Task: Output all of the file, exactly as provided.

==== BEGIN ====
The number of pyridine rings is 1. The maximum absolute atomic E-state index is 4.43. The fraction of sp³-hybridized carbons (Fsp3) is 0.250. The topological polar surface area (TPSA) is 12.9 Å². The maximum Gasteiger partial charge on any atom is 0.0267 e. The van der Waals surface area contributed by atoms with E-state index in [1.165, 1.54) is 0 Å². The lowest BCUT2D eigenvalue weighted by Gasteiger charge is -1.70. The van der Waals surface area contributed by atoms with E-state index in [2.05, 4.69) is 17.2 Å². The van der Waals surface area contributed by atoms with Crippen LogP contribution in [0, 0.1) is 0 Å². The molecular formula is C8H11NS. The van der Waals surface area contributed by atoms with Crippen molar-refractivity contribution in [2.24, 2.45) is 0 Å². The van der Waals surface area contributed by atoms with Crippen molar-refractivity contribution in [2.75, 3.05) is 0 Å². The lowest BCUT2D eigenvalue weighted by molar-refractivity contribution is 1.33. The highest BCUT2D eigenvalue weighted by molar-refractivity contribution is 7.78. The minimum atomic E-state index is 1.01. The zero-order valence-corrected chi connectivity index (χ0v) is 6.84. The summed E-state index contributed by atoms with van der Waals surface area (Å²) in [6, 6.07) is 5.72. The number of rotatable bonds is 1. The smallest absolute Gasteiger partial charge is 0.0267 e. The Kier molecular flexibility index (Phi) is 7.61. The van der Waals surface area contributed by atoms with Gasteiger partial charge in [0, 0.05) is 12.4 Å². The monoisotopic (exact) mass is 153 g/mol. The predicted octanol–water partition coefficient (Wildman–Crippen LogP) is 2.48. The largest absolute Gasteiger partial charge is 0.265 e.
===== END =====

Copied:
The number of pyridine rings is 1. The maximum absolute atomic E-state index is 4.43. The fraction of sp³-hybridized carbons (Fsp3) is 0.250. The topological polar surface area (TPSA) is 12.9 Å². The maximum Gasteiger partial charge on any atom is 0.0267 e. The van der Waals surface area contributed by atoms with E-state index in [1.165, 1.54) is 0 Å². The lowest BCUT2D eigenvalue weighted by Gasteiger charge is -1.70. The van der Waals surface area contributed by atoms with E-state index in [2.05, 4.69) is 17.2 Å². The van der Waals surface area contributed by atoms with Crippen LogP contribution in [0, 0.1) is 0 Å². The molecular formula is C8H11NS. The van der Waals surface area contributed by atoms with Crippen molar-refractivity contribution in [2.24, 2.45) is 0 Å². The van der Waals surface area contributed by atoms with Crippen molar-refractivity contribution in [2.75, 3.05) is 0 Å². The lowest BCUT2D eigenvalue weighted by molar-refractivity contribution is 1.33. The highest BCUT2D eigenvalue weighted by molar-refractivity contribution is 7.78. The minimum atomic E-state index is 1.01. The zero-order valence-corrected chi connectivity index (χ0v) is 6.84. The summed E-state index contributed by atoms with van der Waals surface area (Å²) in [6, 6.07) is 5.72. The number of rotatable bonds is 1. The smallest absolute Gasteiger partial charge is 0.0267 e. The Kier molecular flexibility index (Phi) is 7.61. The van der Waals surface area contributed by atoms with Gasteiger partial charge in [0, 0.05) is 12.4 Å². The monoisotopic (exact) mass is 153 g/mol. The predicted octanol–water partition coefficient (Wildman–Crippen LogP) is 2.48. The largest absolute Gasteiger partial charge is 0.265 e.